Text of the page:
Directly after the bowling alley scene, Max warns Jude of the existence of Daniel, Lucy’s boyfriend in the war. Jude is practically unfazed by this, and jokes about the fact he technically has a girlfriend, too.  Screenshot 2017-04-21 at 00.18.43.png

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Love at first sight also tends to come with obstacles, and the way they’re approached seems to have an impact on the turnout of the love in the end.

The Taming of The Shrew offers the obstacle of Baptista’s rule on how his daughters shall be wed;

“That is, not to bestow my youngest daughter

Before I have a husband for the elder.”

(Lines 50-51, A1S1, Baptista)

Lucentio goes into this challenge with a mindset extremely similar to that of Jude’s about Daniel. That’s okay. He acknowledges the barrier, and vows to find ways around it. He ends up enacting a huge, elaborate plan to get to Bianca, and succeeds. Jude chooses to ignore Daniel’s existence, and Daniel ends up dying in the war not long after. The audience expects the relationships to work out in the end because of how determined and unbothered the males were upon finding out about obstacles related to their love.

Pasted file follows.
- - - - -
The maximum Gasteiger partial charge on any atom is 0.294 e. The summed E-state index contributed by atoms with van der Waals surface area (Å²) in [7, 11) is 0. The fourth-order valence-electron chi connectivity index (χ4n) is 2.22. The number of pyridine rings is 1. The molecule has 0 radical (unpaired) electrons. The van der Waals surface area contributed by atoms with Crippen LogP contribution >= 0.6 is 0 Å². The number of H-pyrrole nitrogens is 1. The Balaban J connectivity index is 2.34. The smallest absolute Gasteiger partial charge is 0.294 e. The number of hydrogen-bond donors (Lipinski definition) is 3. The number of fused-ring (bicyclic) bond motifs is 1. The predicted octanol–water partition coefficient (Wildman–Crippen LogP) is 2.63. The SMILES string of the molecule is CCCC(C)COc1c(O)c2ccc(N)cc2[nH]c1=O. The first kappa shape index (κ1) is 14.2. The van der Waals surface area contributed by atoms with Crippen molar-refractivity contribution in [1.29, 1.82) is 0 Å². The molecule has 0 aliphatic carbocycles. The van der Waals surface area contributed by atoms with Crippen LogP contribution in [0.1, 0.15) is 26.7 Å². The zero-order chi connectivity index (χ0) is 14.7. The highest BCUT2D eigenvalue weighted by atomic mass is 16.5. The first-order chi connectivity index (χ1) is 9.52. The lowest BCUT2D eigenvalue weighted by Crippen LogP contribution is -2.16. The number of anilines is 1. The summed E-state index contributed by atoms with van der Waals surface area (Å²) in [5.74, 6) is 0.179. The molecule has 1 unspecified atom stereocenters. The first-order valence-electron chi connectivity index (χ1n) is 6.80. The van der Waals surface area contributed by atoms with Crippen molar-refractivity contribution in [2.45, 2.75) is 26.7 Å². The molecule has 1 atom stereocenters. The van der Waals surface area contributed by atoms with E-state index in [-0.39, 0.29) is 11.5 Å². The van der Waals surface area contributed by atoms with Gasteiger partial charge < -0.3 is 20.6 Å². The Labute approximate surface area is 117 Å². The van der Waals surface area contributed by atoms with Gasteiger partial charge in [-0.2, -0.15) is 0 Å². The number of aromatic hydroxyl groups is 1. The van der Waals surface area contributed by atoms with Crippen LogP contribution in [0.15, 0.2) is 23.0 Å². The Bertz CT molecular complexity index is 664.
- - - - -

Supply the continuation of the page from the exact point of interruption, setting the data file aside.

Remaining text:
In a real life situation, Bianca, upon finding out Lucentio was lying to her, wouldn’t have wed Lucentio. Just the same, Lucy, after the fallout with Jude being too controlling and nearly abusive at times, would not have done anything she could to find him again. It’s the expectation of happily ever after in love at first sight situations that drive movies to make conclusions in this way. It’s the audience’s idea that a male being unfazed by obstacles in love, like another boyfriend or a controlling father, will make the love stronger. The reactions to love at first sight have changed over the last century in the way that people have stopped questioning it’s authenticity, especially in plays or movies. Love at first sight is, and has always been, seen as an ideal, happily ever after situation.